• Discuss why the author chose certain words to use. Are the words more descriptive or precise? Does the sound of the word change the mood?
  • Talk about parts of the book and reasons the author might have included them. For example, Alex starts off with a funny, lighthearted way of seeing his new spy world. But Tulip Jones is very serious about it and wants Alex to be the same way. Tulip must suspect the dangers that lie ahead for Alex.
  • Discuss point of view. Does Alex or a narrator tell the story? Different points of view change the way the story is told.

In addition to the Alex Rider series, try the The Clique or the Artemis Fowl series.

Ask your child's teacher about the typical progress expected. Also ask for book suggestions that your child can read confidently on her own.

Alex Rider series, Stormbreaker (2001)
by Anthony Horowitz

While reading Alex Rider books, seventh graders should be able to talk and write about how parts of a book affect other parts. For example, where a story takes place might make characters act in a certain way. They should also be able to analyze how a theme develops across a book. In all cases, seventh graders should be able to find details from the book to support what they are thinking. Here are some sample questions to ask your child.

  • "Even though Ian Rider died, how did he influence Alex to become a spy?"
  • "How did Alex's training help him succeed as a spy?"
  • "What is one theme of the book? How does it develop over the chapters?"

Alex Rider series, Stormbreaker (2001)
by Anthony Horowitz

Books at this level contain few illustrations, if any. Even the covers are plain. However, the words the author uses are usually interesting and rich. Talk with your seventh grader about descriptive language and how things look in her mind's eye.

Some of the book series at this level are made into movies. Watch the movie after reading the book, and then make comparisons.

  • "Compare the Stormbreaker movie to the book. Was the movie similar to how you pictured it while reading? How was it different?"
  • "Pay attention to the lighting, sound, and what the camera focuses on. What do you notice about the director's choices?"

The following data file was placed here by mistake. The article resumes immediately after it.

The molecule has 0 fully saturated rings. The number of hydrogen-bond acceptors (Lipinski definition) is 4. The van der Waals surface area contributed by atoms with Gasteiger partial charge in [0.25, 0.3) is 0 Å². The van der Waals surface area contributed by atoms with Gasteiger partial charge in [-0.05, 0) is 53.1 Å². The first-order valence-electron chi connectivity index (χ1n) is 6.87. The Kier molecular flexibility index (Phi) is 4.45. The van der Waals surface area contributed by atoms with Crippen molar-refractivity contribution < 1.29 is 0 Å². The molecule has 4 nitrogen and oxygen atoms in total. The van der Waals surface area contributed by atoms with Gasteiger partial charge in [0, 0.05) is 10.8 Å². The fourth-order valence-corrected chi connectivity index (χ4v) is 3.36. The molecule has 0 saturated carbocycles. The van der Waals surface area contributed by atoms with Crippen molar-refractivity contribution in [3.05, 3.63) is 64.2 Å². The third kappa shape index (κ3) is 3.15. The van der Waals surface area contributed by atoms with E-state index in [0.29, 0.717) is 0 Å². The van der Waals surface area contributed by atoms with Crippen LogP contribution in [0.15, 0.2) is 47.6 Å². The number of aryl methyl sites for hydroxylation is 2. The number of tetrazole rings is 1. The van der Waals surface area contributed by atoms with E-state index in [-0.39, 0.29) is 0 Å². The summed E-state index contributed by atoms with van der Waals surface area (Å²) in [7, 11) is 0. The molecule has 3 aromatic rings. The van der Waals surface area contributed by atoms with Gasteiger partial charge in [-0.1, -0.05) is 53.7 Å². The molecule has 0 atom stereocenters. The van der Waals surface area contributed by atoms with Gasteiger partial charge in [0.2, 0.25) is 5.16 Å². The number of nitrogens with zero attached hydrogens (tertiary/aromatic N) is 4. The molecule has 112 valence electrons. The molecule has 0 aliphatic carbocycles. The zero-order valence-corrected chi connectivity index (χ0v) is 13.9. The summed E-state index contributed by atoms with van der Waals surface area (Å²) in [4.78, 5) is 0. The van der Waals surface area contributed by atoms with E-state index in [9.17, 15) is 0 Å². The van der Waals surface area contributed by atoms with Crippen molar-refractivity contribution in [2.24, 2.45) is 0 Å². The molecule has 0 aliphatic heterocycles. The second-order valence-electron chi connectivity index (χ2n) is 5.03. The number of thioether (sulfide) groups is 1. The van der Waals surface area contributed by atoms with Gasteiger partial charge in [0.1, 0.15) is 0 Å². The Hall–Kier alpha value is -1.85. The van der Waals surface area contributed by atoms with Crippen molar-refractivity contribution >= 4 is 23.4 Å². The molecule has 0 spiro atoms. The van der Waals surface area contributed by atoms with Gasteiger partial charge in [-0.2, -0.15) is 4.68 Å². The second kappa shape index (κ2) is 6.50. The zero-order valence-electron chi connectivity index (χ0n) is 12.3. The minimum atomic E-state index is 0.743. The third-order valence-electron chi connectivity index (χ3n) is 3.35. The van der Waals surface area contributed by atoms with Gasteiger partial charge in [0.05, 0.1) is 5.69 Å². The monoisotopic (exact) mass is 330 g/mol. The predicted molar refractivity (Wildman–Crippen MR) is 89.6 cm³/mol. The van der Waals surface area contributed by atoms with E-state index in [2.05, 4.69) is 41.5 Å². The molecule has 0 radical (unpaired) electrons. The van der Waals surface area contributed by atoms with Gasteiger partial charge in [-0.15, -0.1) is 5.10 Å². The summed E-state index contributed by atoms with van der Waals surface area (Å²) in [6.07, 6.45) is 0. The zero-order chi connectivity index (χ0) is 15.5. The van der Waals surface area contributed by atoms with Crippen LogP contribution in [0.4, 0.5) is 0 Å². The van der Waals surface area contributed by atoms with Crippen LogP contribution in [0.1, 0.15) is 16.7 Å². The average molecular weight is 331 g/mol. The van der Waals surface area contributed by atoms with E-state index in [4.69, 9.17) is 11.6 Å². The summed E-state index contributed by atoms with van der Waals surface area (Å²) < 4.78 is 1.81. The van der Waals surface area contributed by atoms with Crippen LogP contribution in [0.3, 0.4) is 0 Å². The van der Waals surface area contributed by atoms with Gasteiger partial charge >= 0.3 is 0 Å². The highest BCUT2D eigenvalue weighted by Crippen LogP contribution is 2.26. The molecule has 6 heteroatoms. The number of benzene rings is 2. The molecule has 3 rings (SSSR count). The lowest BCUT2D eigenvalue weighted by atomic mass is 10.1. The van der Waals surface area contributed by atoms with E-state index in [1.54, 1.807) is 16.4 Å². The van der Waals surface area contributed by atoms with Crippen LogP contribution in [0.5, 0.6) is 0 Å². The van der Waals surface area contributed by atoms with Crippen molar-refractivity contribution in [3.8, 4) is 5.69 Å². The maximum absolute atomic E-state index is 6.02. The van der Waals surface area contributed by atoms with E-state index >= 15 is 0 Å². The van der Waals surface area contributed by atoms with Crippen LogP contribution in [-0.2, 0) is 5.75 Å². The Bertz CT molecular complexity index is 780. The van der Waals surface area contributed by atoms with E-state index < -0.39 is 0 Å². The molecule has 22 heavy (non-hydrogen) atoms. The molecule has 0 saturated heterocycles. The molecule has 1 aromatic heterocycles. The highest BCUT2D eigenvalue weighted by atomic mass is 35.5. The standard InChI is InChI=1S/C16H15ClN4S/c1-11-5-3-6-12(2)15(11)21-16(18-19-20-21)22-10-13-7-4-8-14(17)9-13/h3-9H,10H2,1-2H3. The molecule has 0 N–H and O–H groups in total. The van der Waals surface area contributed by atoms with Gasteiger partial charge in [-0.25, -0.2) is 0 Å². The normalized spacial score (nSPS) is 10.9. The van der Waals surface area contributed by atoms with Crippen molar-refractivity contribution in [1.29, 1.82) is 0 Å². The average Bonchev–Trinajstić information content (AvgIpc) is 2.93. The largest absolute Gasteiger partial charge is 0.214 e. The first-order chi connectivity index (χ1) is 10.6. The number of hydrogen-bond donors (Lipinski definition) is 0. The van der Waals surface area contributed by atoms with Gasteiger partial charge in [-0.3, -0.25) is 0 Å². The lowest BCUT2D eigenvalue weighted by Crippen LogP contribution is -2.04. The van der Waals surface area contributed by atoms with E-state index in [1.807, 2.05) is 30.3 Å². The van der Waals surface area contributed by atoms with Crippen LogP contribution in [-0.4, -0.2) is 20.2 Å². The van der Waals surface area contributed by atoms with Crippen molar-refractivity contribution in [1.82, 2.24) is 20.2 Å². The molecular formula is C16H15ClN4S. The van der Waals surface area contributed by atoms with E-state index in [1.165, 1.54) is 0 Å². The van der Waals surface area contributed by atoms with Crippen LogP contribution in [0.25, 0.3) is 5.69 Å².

Alex Rider series, Stormbreaker (2001)
by Anthony Horowitz

Make connections with other books
Make connections between this book and other Alex Rider books. Students can also compare books of the same or different genre.

  • "How are the Alex Rider books similar? How are they different?"
  • "Alex Rider books are action or adventure novels. Have you read other books in this genre? Do you like this genre?"

Make personal connections
Books become more meaningful when readers connect with them personally. Show your child how you identify with a character, event, or theme in the book. Help your child make connections of her own.

  • "Alex is smart. He uses his wits to get out of tricky situations. When have you used your wits to help you?"
  • "If you could invent a special gadget, what would it be? What would it do?"

The Hunger Games series, Book 1 (2010)
by Suzanne Collins

Book summary
Set in the future, the nation of Panem is made up of the Capitol and its 12 districts. Each year, the districts must send 2 tributes to compete in the Hunger Games, a battle to the death that is shown on live television. When young Prim Everdeen is randomly chosen to represent her district, her older sister, Katniss, volunteers to take her place. The district's male representative is Peeta Mellark who once saved Katniss' life when they were children. Katniss begins to worry that she will need to kill Peeta in order to survive the games.

Katniss and Peeta meet Haymitch Abernathy, a former game survivor from their district. Haymitch trains them together and gives them tips about how to stay alive in the games. At the opening ceremony, Katniss and Peeta are presented as a pair, and in a later interview Peeta reveals that he's in love with Katniss. The audience is led to believe that the two are star-crossed lovers doomed to tragedy within the games.